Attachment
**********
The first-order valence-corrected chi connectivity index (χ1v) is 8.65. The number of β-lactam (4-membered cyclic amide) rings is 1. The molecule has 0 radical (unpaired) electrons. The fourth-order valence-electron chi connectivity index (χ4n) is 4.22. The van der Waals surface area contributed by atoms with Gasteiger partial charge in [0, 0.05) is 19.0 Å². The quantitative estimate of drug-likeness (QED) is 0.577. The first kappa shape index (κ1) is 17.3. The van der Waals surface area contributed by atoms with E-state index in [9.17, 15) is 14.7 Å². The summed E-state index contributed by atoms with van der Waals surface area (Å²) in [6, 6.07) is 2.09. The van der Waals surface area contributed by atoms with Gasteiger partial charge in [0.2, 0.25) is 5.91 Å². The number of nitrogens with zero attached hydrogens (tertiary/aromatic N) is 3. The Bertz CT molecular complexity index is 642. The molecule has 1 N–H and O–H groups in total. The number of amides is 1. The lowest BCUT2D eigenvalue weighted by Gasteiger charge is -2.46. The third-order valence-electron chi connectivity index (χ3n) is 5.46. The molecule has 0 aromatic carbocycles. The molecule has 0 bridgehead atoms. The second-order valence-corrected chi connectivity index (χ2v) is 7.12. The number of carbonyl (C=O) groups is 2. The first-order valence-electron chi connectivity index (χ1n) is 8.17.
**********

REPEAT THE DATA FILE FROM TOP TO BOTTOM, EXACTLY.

The first-order valence-corrected chi connectivity index (χ1v) is 8.65. The number of β-lactam (4-membered cyclic amide) rings is 1. The molecule has 0 radical (unpaired) electrons. The fourth-order valence-electron chi connectivity index (χ4n) is 4.22. The van der Waals surface area contributed by atoms with Gasteiger partial charge in [0, 0.05) is 19.0 Å². The quantitative estimate of drug-likeness (QED) is 0.577. The first kappa shape index (κ1) is 17.3. The van der Waals surface area contributed by atoms with E-state index in [9.17, 15) is 14.7 Å². The summed E-state index contributed by atoms with van der Waals surface area (Å²) in [6, 6.07) is 2.09. The van der Waals surface area contributed by atoms with Gasteiger partial charge in [0.2, 0.25) is 5.91 Å². The number of nitrogens with zero attached hydrogens (tertiary/aromatic N) is 3. The Bertz CT molecular complexity index is 642. The molecule has 1 N–H and O–H groups in total. The number of amides is 1. The lowest BCUT2D eigenvalue weighted by Gasteiger charge is -2.46. The third-order valence-electron chi connectivity index (χ3n) is 5.46. The molecule has 0 aromatic carbocycles. The molecule has 0 bridgehead atoms. The second-order valence-corrected chi connectivity index (χ2v) is 7.12. The number of carbonyl (C=O) groups is 2. The first-order valence-electron chi connectivity index (χ1n) is 8.17.